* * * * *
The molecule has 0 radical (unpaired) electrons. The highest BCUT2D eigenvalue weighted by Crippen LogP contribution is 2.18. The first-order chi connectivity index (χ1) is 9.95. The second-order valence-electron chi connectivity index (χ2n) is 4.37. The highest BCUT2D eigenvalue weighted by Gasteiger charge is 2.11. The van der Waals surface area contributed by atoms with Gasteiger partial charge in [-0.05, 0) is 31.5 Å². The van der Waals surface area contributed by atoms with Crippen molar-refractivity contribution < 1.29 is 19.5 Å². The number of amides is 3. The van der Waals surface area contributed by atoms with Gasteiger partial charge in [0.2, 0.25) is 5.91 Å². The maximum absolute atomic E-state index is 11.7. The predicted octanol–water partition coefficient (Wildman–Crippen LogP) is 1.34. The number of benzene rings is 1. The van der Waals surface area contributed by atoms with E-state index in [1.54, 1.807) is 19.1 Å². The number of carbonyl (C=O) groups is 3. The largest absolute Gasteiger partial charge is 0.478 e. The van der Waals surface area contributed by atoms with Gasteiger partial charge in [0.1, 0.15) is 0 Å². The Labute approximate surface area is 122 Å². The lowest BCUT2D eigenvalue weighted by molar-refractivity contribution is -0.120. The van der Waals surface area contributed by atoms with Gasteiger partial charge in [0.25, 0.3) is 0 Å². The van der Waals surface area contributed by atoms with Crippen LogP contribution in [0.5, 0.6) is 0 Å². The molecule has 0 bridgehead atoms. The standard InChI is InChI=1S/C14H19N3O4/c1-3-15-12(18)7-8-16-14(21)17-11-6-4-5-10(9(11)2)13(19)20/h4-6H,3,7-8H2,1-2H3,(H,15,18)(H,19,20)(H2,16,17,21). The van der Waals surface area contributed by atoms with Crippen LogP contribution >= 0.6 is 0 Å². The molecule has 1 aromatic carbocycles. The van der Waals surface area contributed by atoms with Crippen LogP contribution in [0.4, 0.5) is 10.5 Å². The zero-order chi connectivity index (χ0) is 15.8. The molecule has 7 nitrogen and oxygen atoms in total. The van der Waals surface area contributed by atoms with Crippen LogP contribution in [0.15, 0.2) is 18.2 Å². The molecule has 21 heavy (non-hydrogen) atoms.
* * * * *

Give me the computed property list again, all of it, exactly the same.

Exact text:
The molecule has 0 radical (unpaired) electrons. The highest BCUT2D eigenvalue weighted by Crippen LogP contribution is 2.18. The first-order chi connectivity index (χ1) is 9.95. The second-order valence-electron chi connectivity index (χ2n) is 4.37. The highest BCUT2D eigenvalue weighted by Gasteiger charge is 2.11. The van der Waals surface area contributed by atoms with Gasteiger partial charge in [-0.05, 0) is 31.5 Å². The van der Waals surface area contributed by atoms with Crippen molar-refractivity contribution < 1.29 is 19.5 Å². The number of amides is 3. The van der Waals surface area contributed by atoms with Gasteiger partial charge in [0.2, 0.25) is 5.91 Å². The maximum absolute atomic E-state index is 11.7. The predicted octanol–water partition coefficient (Wildman–Crippen LogP) is 1.34. The number of benzene rings is 1. The van der Waals surface area contributed by atoms with E-state index in [1.54, 1.807) is 19.1 Å². The number of carbonyl (C=O) groups is 3. The largest absolute Gasteiger partial charge is 0.478 e. The van der Waals surface area contributed by atoms with Gasteiger partial charge in [0.1, 0.15) is 0 Å². The Labute approximate surface area is 122 Å². The lowest BCUT2D eigenvalue weighted by molar-refractivity contribution is -0.120. The van der Waals surface area contributed by atoms with Gasteiger partial charge in [0.25, 0.3) is 0 Å². The van der Waals surface area contributed by atoms with Crippen LogP contribution in [0.5, 0.6) is 0 Å². The molecule has 0 bridgehead atoms. The standard InChI is InChI=1S/C14H19N3O4/c1-3-15-12(18)7-8-16-14(21)17-11-6-4-5-10(9(11)2)13(19)20/h4-6H,3,7-8H2,1-2H3,(H,15,18)(H,19,20)(H2,16,17,21). The van der Waals surface area contributed by atoms with Crippen LogP contribution >= 0.6 is 0 Å². The molecule has 1 aromatic carbocycles. The van der Waals surface area contributed by atoms with Crippen LogP contribution in [0.4, 0.5) is 10.5 Å². The zero-order chi connectivity index (χ0) is 15.8. The molecule has 7 nitrogen and oxygen atoms in total. The van der Waals surface area contributed by atoms with Crippen LogP contribution in [0.15, 0.2) is 18.2 Å². The molecule has 21 heavy (non-hydrogen) atoms.